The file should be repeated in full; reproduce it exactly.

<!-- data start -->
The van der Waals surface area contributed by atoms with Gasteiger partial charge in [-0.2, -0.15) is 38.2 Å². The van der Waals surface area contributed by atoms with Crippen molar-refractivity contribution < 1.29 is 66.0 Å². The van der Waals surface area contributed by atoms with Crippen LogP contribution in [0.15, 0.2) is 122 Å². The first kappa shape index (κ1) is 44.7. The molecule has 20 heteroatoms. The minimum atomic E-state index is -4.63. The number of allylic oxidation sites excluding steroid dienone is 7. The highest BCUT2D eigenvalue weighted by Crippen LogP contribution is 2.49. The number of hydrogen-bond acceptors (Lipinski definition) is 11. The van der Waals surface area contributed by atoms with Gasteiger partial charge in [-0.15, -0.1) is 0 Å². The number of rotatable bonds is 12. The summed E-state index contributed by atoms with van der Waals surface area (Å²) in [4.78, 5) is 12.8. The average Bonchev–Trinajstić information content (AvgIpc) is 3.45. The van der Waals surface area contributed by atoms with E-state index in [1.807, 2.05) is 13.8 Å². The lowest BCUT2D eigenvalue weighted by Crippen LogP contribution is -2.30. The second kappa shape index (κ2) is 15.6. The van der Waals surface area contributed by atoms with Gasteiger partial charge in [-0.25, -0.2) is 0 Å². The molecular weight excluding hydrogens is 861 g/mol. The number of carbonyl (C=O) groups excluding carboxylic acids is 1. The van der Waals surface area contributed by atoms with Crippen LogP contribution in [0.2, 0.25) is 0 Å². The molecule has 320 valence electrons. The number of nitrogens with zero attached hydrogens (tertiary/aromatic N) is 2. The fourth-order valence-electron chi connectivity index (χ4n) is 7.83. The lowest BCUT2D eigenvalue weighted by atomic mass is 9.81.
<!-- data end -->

The van der Waals surface area contributed by atoms with Gasteiger partial charge in [-0.2, -0.15) is 38.2 Å². The van der Waals surface area contributed by atoms with Crippen molar-refractivity contribution < 1.29 is 66.0 Å². The van der Waals surface area contributed by atoms with Crippen LogP contribution in [0.15, 0.2) is 122 Å². The first kappa shape index (κ1) is 44.7. The molecule has 20 heteroatoms. The minimum atomic E-state index is -4.63. The number of allylic oxidation sites excluding steroid dienone is 7. The highest BCUT2D eigenvalue weighted by Crippen LogP contribution is 2.49. The number of hydrogen-bond acceptors (Lipinski definition) is 11. The van der Waals surface area contributed by atoms with Gasteiger partial charge in [-0.15, -0.1) is 0 Å². The number of rotatable bonds is 12. The summed E-state index contributed by atoms with van der Waals surface area (Å²) in [4.78, 5) is 12.8. The average Bonchev–Trinajstić information content (AvgIpc) is 3.45. The van der Waals surface area contributed by atoms with E-state index in [1.807, 2.05) is 13.8 Å². The lowest BCUT2D eigenvalue weighted by Crippen LogP contribution is -2.30. The second kappa shape index (κ2) is 15.6. The van der Waals surface area contributed by atoms with Gasteiger partial charge in [-0.25, -0.2) is 0 Å². The molecular weight excluding hydrogens is 861 g/mol. The number of carbonyl (C=O) groups excluding carboxylic acids is 1. The van der Waals surface area contributed by atoms with Crippen LogP contribution in [0.2, 0.25) is 0 Å². The molecule has 320 valence electrons. The number of nitrogens with zero attached hydrogens (tertiary/aromatic N) is 2. The fourth-order valence-electron chi connectivity index (χ4n) is 7.83. The lowest BCUT2D eigenvalue weighted by atomic mass is 9.81.